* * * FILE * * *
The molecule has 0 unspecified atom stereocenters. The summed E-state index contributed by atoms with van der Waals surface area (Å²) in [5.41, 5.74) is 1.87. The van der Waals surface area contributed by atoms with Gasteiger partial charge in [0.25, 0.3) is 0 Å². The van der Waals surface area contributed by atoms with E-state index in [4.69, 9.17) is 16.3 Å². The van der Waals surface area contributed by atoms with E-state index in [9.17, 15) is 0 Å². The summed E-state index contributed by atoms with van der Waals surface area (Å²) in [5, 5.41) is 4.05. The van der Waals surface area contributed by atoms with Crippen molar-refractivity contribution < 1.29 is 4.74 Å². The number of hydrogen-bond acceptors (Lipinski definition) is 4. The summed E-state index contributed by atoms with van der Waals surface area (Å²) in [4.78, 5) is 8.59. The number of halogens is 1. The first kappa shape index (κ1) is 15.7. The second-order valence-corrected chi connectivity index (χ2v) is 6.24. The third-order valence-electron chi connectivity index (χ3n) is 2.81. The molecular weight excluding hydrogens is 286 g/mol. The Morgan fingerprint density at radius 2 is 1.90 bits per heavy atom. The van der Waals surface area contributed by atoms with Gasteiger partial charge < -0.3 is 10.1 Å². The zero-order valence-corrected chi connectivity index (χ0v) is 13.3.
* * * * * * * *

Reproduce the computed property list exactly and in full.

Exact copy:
The molecule has 0 unspecified atom stereocenters. The summed E-state index contributed by atoms with van der Waals surface area (Å²) in [5.41, 5.74) is 1.87. The van der Waals surface area contributed by atoms with Gasteiger partial charge in [0.25, 0.3) is 0 Å². The van der Waals surface area contributed by atoms with E-state index in [4.69, 9.17) is 16.3 Å². The van der Waals surface area contributed by atoms with E-state index in [9.17, 15) is 0 Å². The summed E-state index contributed by atoms with van der Waals surface area (Å²) in [5, 5.41) is 4.05. The van der Waals surface area contributed by atoms with Crippen molar-refractivity contribution < 1.29 is 4.74 Å². The number of hydrogen-bond acceptors (Lipinski definition) is 4. The summed E-state index contributed by atoms with van der Waals surface area (Å²) in [4.78, 5) is 8.59. The number of halogens is 1. The first kappa shape index (κ1) is 15.7. The second-order valence-corrected chi connectivity index (χ2v) is 6.24. The third-order valence-electron chi connectivity index (χ3n) is 2.81. The molecular weight excluding hydrogens is 286 g/mol. The Morgan fingerprint density at radius 2 is 1.90 bits per heavy atom. The van der Waals surface area contributed by atoms with Gasteiger partial charge < -0.3 is 10.1 Å². The zero-order valence-corrected chi connectivity index (χ0v) is 13.3.